sheet that they can adapt to their own purposes.
There are probably thirty or so of these prep
services in the country, most of them consisting
of one unfunny guy trying to write the whole thing,
and doing a horrible, horrible job of it. There
are also some that are bigger than the one I write
for, and some that actually supply fully-produced
radio bits that can be run, as is, on the air.
The sheet I write for is kind of impressive, in its
own niche little way. The guy who runs it used to
be a producer for Rick Dees, and every day his staff
puts together about 30 pages of Entertainment News,
Politics, World Happenings, Stupid News, Celebrity
News, Music News, This Day in History, Deaths, etc.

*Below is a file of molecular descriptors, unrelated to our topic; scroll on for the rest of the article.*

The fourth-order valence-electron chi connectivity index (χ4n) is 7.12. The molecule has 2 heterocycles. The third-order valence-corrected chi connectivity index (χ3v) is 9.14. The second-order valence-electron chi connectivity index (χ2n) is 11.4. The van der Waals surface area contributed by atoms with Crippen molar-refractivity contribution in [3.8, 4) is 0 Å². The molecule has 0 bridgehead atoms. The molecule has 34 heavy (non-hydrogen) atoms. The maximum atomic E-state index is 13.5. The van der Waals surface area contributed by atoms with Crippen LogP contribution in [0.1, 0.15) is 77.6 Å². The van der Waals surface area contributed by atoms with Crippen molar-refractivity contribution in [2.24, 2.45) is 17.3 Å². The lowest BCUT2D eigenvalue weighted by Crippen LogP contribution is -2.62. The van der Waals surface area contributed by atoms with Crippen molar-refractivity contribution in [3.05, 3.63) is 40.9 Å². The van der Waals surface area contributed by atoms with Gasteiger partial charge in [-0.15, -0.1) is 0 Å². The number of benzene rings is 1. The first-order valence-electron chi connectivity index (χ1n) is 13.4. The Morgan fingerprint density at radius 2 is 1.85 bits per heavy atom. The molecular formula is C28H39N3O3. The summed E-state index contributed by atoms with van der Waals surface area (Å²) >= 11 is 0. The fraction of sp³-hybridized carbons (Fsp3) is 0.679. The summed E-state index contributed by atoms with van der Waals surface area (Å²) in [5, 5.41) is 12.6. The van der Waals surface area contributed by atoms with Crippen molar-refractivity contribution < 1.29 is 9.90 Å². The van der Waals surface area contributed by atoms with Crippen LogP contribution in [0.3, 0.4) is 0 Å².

It doesn't break new ground, but it's usually funny
enough, and it even has that slight hint of cynicism
that might make it palatable to standup comics.
The section I submit to is called "Jokes." Whereas
the editors might rant on for a paragraph or more
about some celebrity, I write dagger-like one-liners.
Joke jokes. The kind you would hear during a Letterman,
Kilborne, Conan monologue. I would include Leno, but
I can't write that pap, so...
I had thought about writing for radio off and on for
awhile. I knew Dan Whitney before he became Larry the
Cable Empire, and that seemed like a good gig. I
watched Rick Kerns pull himself out of the trenches
of his life and do well in Denver radio. And since
talk radio eats up constant material-- every day
the big maw of air-time requires its funny food--
there has to be some room for guys who can feed the